To support users with the transition to the new headline definition, Section 6: Gross and net sector price indices includes a comparison between the existing measures of output and input producer price inflation on a net and gross basis.

The move to gross sector inputs will also see a shift in composition of the headline input rate. Where currently around 67% of the net sector input is made up of imports, the gross sector input series is composed of 76% domestic inputs and 24% imported inputs. This is because of the inclusion of intra-industry transactions, which are included within the gross sector input series.

Classification change

The November 2020 PPI bulletin will be published for the first time using Classification of Products by Activity 2.1 (CPA 2.1) framework. The PPI data are currently aggregated using a CPA 2008 classification system, CPA 2.1 is the most up-to-date international product classification system, reflecting product change over time.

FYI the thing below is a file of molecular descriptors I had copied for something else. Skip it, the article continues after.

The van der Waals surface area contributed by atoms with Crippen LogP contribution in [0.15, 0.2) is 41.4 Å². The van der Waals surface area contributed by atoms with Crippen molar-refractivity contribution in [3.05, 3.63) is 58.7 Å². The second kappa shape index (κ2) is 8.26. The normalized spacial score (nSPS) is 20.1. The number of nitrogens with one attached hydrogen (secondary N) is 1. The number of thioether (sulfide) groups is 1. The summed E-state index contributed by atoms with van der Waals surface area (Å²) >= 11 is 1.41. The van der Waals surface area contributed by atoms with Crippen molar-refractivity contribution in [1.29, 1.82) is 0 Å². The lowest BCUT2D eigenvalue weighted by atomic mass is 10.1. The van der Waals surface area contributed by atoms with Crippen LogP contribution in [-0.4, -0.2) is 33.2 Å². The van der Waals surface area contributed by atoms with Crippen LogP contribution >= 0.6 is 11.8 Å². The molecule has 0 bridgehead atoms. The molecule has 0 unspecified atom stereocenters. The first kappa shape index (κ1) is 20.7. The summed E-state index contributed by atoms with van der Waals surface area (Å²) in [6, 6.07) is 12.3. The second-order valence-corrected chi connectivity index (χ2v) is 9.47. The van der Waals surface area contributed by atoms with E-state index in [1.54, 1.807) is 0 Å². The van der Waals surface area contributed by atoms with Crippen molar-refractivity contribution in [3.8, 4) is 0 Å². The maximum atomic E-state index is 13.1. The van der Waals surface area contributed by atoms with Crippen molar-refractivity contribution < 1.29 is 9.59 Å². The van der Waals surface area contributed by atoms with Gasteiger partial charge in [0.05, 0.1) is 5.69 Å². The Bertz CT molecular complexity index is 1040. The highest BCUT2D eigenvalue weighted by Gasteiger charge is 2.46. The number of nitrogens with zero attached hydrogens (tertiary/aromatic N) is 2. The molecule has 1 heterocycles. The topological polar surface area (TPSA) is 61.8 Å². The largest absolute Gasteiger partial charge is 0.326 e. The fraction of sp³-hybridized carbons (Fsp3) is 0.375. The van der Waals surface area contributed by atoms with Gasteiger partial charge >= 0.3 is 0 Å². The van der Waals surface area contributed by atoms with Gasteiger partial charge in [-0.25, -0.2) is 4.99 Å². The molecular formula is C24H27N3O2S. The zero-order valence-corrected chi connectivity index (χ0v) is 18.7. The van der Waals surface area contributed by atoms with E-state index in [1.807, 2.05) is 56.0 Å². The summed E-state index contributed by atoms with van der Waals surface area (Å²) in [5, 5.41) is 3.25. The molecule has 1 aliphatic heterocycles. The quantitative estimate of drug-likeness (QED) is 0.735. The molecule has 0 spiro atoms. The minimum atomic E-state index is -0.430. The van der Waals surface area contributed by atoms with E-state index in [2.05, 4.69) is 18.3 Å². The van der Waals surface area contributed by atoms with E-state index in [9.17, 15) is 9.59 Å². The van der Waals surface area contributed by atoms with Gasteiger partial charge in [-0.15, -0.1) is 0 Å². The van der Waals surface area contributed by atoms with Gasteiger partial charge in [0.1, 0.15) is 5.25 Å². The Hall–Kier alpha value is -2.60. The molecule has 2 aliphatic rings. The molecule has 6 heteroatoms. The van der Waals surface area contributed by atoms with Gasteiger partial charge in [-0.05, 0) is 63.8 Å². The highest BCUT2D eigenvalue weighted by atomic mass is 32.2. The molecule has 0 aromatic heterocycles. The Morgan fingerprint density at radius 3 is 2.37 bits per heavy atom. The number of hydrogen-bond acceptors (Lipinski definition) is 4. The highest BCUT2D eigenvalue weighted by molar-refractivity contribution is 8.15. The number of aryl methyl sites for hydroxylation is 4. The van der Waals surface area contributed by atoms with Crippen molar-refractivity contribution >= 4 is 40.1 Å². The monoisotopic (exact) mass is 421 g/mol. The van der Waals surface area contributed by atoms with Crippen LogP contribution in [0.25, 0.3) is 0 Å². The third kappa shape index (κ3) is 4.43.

About the PPI

The factory gate price (output price) is the amount received by UK producers for the goods that they sell to the domestic market. It includes the margin that businesses make on goods, in addition to costs such as labour, raw materials and energy, as well as interest on loans, site or building maintenance, and rent.

The input price measures the price of materials and fuels bought by UK manufacturers for processing. It includes materials and fuels that are both imported or sourced in the domestic market. It is not limited to materials used in the final product but it includes what is required by businesses in their normal day-to-day running, such as fuels.

The use of core input inflation removes the more volatile indices of food, tobacco, beverages and petrol from our statistics.

Index numbers shown in the main text of this bulletin are on a net sector basis. The index for any industry relates only to transactions between that industry and other industries; sales and purchases within industries are excluded.

Indices relate to average prices for a month. The full effect of a price change occurring part way through any month will only be reflected in the following month’s index.